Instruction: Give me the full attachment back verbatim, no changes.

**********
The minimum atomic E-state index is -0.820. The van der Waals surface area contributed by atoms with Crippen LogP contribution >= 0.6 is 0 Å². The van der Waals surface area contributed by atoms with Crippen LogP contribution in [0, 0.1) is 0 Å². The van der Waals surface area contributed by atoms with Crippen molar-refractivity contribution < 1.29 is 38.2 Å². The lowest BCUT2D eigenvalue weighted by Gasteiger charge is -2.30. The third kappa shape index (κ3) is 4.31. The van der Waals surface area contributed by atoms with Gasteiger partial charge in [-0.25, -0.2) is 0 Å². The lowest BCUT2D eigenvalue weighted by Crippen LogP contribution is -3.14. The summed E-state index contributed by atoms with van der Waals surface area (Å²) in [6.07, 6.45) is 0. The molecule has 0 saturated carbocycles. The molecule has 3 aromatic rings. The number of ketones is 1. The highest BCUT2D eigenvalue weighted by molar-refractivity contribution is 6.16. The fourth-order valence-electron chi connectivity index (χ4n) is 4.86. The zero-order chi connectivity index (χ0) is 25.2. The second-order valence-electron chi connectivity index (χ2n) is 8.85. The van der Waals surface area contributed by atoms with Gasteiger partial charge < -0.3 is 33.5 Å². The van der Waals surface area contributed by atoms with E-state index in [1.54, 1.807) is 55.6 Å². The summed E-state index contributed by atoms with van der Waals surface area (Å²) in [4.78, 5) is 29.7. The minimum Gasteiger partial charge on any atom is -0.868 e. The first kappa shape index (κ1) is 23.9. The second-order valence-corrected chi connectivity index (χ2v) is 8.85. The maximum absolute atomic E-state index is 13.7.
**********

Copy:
The minimum atomic E-state index is -0.820. The van der Waals surface area contributed by atoms with Crippen LogP contribution >= 0.6 is 0 Å². The van der Waals surface area contributed by atoms with Crippen LogP contribution in [0, 0.1) is 0 Å². The van der Waals surface area contributed by atoms with Crippen molar-refractivity contribution < 1.29 is 38.2 Å². The lowest BCUT2D eigenvalue weighted by Gasteiger charge is -2.30. The third kappa shape index (κ3) is 4.31. The van der Waals surface area contributed by atoms with Gasteiger partial charge in [-0.25, -0.2) is 0 Å². The lowest BCUT2D eigenvalue weighted by Crippen LogP contribution is -3.14. The summed E-state index contributed by atoms with van der Waals surface area (Å²) in [6.07, 6.45) is 0. The molecule has 0 saturated carbocycles. The molecule has 3 aromatic rings. The number of ketones is 1. The highest BCUT2D eigenvalue weighted by molar-refractivity contribution is 6.16. The fourth-order valence-electron chi connectivity index (χ4n) is 4.86. The zero-order chi connectivity index (χ0) is 25.2. The second-order valence-electron chi connectivity index (χ2n) is 8.85. The van der Waals surface area contributed by atoms with Gasteiger partial charge < -0.3 is 33.5 Å². The van der Waals surface area contributed by atoms with E-state index in [1.54, 1.807) is 55.6 Å². The summed E-state index contributed by atoms with van der Waals surface area (Å²) in [4.78, 5) is 29.7. The minimum Gasteiger partial charge on any atom is -0.868 e. The first kappa shape index (κ1) is 23.9. The second-order valence-corrected chi connectivity index (χ2v) is 8.85. The maximum absolute atomic E-state index is 13.7.